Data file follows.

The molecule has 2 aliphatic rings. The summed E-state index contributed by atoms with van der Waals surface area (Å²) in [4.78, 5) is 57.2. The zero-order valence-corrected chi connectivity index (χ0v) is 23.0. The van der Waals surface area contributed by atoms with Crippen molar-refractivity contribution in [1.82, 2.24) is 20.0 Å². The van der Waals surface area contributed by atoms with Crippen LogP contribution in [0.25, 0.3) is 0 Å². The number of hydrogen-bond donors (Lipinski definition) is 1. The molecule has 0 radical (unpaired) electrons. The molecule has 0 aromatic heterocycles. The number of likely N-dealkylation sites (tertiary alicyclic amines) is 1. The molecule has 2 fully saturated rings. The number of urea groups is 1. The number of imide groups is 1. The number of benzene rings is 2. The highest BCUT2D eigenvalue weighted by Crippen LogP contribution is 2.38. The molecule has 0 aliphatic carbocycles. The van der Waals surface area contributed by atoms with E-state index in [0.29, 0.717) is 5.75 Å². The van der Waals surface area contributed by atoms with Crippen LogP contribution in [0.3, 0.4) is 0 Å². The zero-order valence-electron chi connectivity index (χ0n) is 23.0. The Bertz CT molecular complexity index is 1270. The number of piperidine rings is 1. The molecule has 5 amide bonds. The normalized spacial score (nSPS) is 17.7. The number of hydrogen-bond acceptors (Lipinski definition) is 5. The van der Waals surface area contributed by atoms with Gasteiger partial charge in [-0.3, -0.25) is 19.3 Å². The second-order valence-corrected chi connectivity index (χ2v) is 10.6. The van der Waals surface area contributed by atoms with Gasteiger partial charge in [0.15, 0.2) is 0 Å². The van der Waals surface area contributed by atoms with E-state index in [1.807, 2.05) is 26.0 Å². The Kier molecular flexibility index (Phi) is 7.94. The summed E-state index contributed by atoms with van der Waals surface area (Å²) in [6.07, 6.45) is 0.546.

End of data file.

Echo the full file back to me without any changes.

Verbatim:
The molecule has 2 aliphatic rings. The summed E-state index contributed by atoms with van der Waals surface area (Å²) in [4.78, 5) is 57.2. The zero-order valence-corrected chi connectivity index (χ0v) is 23.0. The van der Waals surface area contributed by atoms with Crippen molar-refractivity contribution in [1.82, 2.24) is 20.0 Å². The van der Waals surface area contributed by atoms with Crippen LogP contribution in [0.25, 0.3) is 0 Å². The number of hydrogen-bond donors (Lipinski definition) is 1. The molecule has 0 radical (unpaired) electrons. The molecule has 0 aromatic heterocycles. The number of likely N-dealkylation sites (tertiary alicyclic amines) is 1. The molecule has 2 fully saturated rings. The number of urea groups is 1. The number of imide groups is 1. The number of benzene rings is 2. The highest BCUT2D eigenvalue weighted by Crippen LogP contribution is 2.38. The molecule has 0 aliphatic carbocycles. The van der Waals surface area contributed by atoms with E-state index in [0.29, 0.717) is 5.75 Å². The van der Waals surface area contributed by atoms with Crippen LogP contribution in [0.3, 0.4) is 0 Å². The zero-order valence-electron chi connectivity index (χ0n) is 23.0. The Bertz CT molecular complexity index is 1270. The number of piperidine rings is 1. The molecule has 5 amide bonds. The normalized spacial score (nSPS) is 17.7. The number of hydrogen-bond acceptors (Lipinski definition) is 5. The van der Waals surface area contributed by atoms with Gasteiger partial charge in [-0.3, -0.25) is 19.3 Å². The second-order valence-corrected chi connectivity index (χ2v) is 10.6. The van der Waals surface area contributed by atoms with Gasteiger partial charge in [0.15, 0.2) is 0 Å². The van der Waals surface area contributed by atoms with E-state index in [1.807, 2.05) is 26.0 Å². The Kier molecular flexibility index (Phi) is 7.94. The summed E-state index contributed by atoms with van der Waals surface area (Å²) in [6.07, 6.45) is 0.546.